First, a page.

Whilst Syngenta is actively involved in the introduction of first generation GM crops (see current situation with GM crops), much of its publicity has focused on its development of the next generation of GM crops including crops that have perceived benefits to customers. However, many of these new technologies are being developed less because the company has great altruistic intentions than because it sees them as a method for dissipating public and regulatory opposition to GM crops. One look at Syngenta's GM product pipeline reveals that its real focus remains input traits for commodity crops rather than vitamin A rice. Syngenta has been very publicly developing crops with altered nutritional characteristics. The company recently announced its intention to seek regulatory approval for the introduction of a new GM rice in Japan. The rice has been modified to remove a protein responsible for allergic reactions and is being aimed at kidney dialysis patients in Asia who cannot eat normal rice because of an intolerance to the cereal's high protein content. Michael Pragnell chief executive of Syngenta talking about the GM rice said:
‘It's a niche market, but it's a latch-lifter, the regulators either have to become less fastidious or deny benefits to patients. We are pursuing these markets not because we will make a fortune, but because it will introduce some regulatory tension.’31
A similar motive is behind Syngenta’s intention to collaborate in a project to give away vitamin A enhanced rice (also known as ‘Golden Rice’) to farmers in the global south.32 Vitamin A deficiency is a major cause of irreversible blindness in the global south. Critics of the Vitamin A rice point out that it does not address the underlying causes of vitamin A deficiency: mainly poverty and lack of access to a diverse diet. In the short-term, measures such as supplements (pills) and food fortification are cheap, effective and safe alternative sources of vitamin A.33 RAFI (now known as ETC Group) describe Golden Rice as a ‘Flag of Convenience’ under which biotech companies are trying to win support for GM crops.34

Syngenta and GURTs
Syngenta is a world leader in the development for commercial use of crops incorporating Genetic Use Restriction Technologies, or GURTs. GURTs enable biotech companies to retain control and ownership over their products even after they have been sold to farmers. The best known of these technologies, often known as 'Terminator' technology, is used to make crops that generate sterile seed, forcing farmers to return to the biotech company to buy new seed every year. Another GURTs application - 'Traitor' technology - enables the control of particular plant characteristics. For example, a characteristic such as plant ripening can be switched on and off with the application of a proprietary (or biotech company licensed) chemical. If commercialised, GURTs will lock farmers across the world into a cycle that stops them saving seed and forces them to buy new patented seed and/or switching chemicals from biotech companies every year. In 2000 one of the outcomes of COP 5 of the UN Convention on Biological Diversity was a call for a ban on the field-testing of GURTs crops and a moratorium on their development until their impact has been fully assessed. Despite the promises of both of its predecessor companies, Astra-Zeneca and Novartis, not to develop technologies that would prevent farmers from growing second-generation seed, Syngenta has continued to patent and develop GURTs. A report compiled for Action Aid in 200035 identified that of all the companies involved in agricultural biotechnology, Syngenta held the largest number of GURTs patents (36 of 71 patents). Amongst these patents are techniques that control the following characteristics in staple food crops: crop disease susceptibility (unless treated with specific chemicals), crop fertility, crop flowering, crop sprouting and crop aging. In recent years Syngenta's UK research and development centre at Jealotts Hill near Bracknell, Berkshire has been home to several GURTs field trials.36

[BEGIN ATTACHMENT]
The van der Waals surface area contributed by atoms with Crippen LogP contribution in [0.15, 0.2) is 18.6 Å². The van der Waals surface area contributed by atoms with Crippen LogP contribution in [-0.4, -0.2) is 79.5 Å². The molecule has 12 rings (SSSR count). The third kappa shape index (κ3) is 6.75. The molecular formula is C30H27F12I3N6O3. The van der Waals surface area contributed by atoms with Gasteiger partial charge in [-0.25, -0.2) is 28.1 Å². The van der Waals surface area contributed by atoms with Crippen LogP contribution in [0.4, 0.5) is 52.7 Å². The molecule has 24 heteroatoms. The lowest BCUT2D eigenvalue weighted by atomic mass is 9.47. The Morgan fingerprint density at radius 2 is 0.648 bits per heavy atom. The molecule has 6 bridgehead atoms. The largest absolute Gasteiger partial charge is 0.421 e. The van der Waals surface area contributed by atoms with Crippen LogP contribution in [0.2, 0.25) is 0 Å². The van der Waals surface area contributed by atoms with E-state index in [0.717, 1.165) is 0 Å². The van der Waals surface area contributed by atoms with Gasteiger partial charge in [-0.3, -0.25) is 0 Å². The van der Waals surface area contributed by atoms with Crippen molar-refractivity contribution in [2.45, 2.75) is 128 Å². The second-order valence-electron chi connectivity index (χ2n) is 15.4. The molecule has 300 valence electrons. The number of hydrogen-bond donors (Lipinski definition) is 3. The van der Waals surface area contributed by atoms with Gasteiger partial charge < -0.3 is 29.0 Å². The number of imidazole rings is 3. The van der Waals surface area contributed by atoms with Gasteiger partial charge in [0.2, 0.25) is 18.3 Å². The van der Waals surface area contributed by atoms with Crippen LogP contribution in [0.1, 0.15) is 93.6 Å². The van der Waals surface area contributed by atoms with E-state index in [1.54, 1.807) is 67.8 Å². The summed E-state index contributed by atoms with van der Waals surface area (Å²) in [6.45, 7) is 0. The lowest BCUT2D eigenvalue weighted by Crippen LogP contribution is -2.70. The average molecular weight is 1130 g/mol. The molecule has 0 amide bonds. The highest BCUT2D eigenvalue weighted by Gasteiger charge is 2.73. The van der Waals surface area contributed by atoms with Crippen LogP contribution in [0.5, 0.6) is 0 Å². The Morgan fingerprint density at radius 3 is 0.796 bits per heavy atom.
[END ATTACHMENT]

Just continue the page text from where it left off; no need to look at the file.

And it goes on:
5. Recent financial history/ corporate stability

All is not going well for Syngenta. End of year results for 2002 show that the company has recorded its first loss in its three years of trading. In the 2002 financial year Syngenta made a loss of $27m compared with a profit of $34m in 2001. 37 The loss was put down to 'exceptional charges' incurred by the company, compounded by a depressed agrochemicals market.38 In an interview in the FT, Syngenta CEO Michael Pragnell made much of the potential for cost savings resulting from the Astra-Zeneca/Novartis merger which formed Syngenta to boost its profitability in the short term and also emphasised the importance of GM crops in the company's longer term future. 'When the cost savings are exhausted the biotechnology pipeline will be coming through and the next generation of crop protection products will be coming through.'39 However, according to the Financial Times, some industry analysts believe that Syngenta may run into problems and 'be forced to acquire a rival if the farming market fails to recover by the time it has exhausted its cost savings'.40